Metabolism. A living thing would be capable of converting energy from chemicals into cellular components through anabolic reactions. It would also be capable of decomposing organic matter through catabolism.
Growth. A living thing grows, i.e. in size or in number.
Response. An organism has an ability to respond to stimuli or to its environment, usually through a series of metabolic reactions.
Reproduction. One of the hallmarks of life is the ability to reproduce, i.e. producing a new copy of its kind.
Adaptation. An organism is capable of changing through time to adapt to its environment.
Viruses don’t quite meet this definition although they rely on metabolic and homeostatic functions of the host to replicate. They may be derived from living organisms and rely on these organisms to persist but they are essentially parasitic genetic code.
I suspect even extraterrestrial life would follow these basic requirements, but of course we have no way to know that at present.
There is an important distinction between possibility and actual existence. The finite number of particles in the universe does, of course, limit the variety of life forms actually in existence to a finite number, simply by virtue of limiting the number of individuals to a finite number.
But that’s not the same as limiting the number of possible types of life form, which is what I believe was being asked. A finite number of particles can still be potentially arranged in an infinite number of ways. Even just the hands of a clock can be arranged in an infinite number of configurations (if you measure the angles precisely enough).
As we all know we are living and stone is non living we are connected by that stone with some link, let’s call it Mr link ,
Have we observed or any proof of existence of Mr link?
If answer of first question is yes then what are certain characteristics of that half living creature?
And Are living modified version of non living?
And where does virus comes in all this living -non living system?
I’ve seen the description of a virus as a parasitic genetic code before in academic sources, but it seems a bit of a stretch to me to classify something non-living as parasitic. Some sources discuss viruses as living, but make the distinction that they are not, strictly speaking, organisms because they lack some of the features you describe. I’ve even heard some speakers that suggested viruses were alive in the context of the cellular environment, but were simply complex but non-living molecules outside of that environment. I tend to agree with the argument that they are alive and our definition of life needs further refinement, but it’s a debate that skews more philosophical than biological, so I wouldn’t pretend that anyone really knows the answer (and possibly can’t know with any confidence).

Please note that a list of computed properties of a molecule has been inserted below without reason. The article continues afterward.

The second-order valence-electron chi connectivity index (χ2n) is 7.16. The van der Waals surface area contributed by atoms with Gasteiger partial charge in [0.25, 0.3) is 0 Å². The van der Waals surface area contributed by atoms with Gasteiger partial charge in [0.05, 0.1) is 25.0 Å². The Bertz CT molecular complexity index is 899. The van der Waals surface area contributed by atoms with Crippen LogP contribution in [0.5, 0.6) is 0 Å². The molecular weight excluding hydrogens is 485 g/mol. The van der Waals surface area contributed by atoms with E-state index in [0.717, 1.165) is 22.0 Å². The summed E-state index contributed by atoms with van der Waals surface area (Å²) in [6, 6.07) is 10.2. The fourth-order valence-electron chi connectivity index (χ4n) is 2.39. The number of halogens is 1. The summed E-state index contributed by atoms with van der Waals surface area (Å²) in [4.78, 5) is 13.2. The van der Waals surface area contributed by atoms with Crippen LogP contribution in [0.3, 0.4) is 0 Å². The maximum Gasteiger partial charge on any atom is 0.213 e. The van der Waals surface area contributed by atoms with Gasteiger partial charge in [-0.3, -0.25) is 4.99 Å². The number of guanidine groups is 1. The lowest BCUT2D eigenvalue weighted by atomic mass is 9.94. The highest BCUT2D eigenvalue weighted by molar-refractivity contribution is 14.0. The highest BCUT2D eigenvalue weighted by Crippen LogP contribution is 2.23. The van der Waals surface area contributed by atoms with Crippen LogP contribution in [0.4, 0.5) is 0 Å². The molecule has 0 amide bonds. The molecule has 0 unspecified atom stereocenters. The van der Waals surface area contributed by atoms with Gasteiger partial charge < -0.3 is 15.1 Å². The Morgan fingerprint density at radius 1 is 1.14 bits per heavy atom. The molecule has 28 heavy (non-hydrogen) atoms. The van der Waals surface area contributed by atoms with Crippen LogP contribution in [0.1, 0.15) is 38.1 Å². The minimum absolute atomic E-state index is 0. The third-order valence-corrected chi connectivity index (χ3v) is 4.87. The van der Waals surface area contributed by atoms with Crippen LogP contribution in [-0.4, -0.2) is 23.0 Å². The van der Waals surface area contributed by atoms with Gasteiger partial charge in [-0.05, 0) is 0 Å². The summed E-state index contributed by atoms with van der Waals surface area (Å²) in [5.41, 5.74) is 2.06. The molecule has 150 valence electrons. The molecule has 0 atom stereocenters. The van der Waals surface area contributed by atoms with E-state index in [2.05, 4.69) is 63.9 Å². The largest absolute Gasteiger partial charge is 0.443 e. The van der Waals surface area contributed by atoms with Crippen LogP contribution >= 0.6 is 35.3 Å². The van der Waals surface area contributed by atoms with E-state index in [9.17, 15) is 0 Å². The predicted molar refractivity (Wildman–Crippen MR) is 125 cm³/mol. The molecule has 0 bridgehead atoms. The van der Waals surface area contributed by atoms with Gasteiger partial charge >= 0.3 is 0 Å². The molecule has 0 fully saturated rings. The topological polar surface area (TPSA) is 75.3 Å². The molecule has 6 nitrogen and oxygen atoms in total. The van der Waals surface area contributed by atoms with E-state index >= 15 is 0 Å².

Living things have to have a metabolism, and living thing have to have the ability to replicate themselves in some manner. But those two things can happen in a nearly infinite number of ways. The one inviolate character of all living things is that a living thing can die. Some living things die of natural causes, violence, or old age, but there are living things that don’t necessarily have to die; there are microorganisms that reproduce by division rather than die, and there is a jellyfish called the immortal jellyfish because it doesn’t apparently die. But all living things CAN die.
Welcome @ptexis to Community forum
This topic was automatically closed 60 days after the last reply. New replies are no longer allowed.